This happened with an attorney in Louisiana, James Mecca, in 2013. After allegedly accepting the drug as payment for his legal services previously, a second client tried the same approach by offering up a “backpack full of marijuana”.
Mecca accepted again, only this time the client was a confidential informant who notified the local police. Mecca was then arrested and charged with possession with intent to distribute marijuana.
While representing himself in court, Mecca admitted to receiving the drug in exchange for his legal services. However, he said he had no intent to distribute the drug and planned to use it all himself.
He testified he had been using the drug as a coping mechanism for the death of his father two years earlier. After reducing the charges to a possession misdemeanour, the judge sentenced Mecca to six months in jail and a year of probation.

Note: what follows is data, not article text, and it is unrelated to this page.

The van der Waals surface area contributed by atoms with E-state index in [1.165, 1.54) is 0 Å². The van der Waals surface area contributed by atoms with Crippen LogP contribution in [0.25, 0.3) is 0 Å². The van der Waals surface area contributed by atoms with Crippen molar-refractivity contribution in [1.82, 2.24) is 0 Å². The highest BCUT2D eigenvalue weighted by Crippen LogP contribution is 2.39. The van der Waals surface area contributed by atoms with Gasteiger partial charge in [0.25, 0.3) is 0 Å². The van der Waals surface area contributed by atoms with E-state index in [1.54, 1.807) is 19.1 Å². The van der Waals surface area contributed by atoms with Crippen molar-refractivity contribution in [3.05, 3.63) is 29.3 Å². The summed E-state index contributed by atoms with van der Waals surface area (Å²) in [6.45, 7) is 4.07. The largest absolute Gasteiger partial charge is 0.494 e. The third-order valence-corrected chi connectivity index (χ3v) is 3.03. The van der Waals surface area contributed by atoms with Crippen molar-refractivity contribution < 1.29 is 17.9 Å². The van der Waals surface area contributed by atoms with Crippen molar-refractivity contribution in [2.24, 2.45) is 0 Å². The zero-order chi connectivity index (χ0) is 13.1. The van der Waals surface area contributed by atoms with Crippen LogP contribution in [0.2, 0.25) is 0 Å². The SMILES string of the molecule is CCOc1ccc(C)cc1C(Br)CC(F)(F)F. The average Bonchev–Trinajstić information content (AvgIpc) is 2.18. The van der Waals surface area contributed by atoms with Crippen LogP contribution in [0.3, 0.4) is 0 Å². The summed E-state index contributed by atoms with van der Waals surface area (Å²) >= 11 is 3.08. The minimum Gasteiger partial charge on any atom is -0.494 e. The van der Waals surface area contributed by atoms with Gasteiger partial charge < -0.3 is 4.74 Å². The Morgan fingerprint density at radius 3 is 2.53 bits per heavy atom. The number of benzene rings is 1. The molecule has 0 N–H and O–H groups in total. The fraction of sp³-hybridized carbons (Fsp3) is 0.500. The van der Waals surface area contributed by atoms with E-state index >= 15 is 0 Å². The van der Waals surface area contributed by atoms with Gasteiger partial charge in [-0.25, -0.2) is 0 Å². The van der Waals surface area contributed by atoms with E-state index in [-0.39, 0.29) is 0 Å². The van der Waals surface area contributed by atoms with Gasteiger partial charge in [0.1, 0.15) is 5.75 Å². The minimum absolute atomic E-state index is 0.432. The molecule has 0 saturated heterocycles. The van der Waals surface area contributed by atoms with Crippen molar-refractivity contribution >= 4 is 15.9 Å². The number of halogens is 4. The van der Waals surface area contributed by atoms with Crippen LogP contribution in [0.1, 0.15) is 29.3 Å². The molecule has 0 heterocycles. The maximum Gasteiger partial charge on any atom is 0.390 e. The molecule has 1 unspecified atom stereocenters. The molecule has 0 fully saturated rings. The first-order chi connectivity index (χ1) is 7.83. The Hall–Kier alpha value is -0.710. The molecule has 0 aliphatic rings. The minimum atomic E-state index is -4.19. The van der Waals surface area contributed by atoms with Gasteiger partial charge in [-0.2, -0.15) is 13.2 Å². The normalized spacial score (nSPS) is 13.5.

The jail sentence was later suspended although Mecca still had to save his legal licence. Immediately after the arrest, he sought drug and alcohol treatment – a factor which meant the ethics panel sympathised with his cause. After witnessing Meccas’ remorse and the progress of his treatment, the Louisiana Disciplinary Board recommended the Supreme Court simply impose a one-year deferred suspension instead of banning Mecca outright.
While some lawyers recognise that the bartering system can be an acceptable way to offer their legal services, just how many would accept payments of marijuana?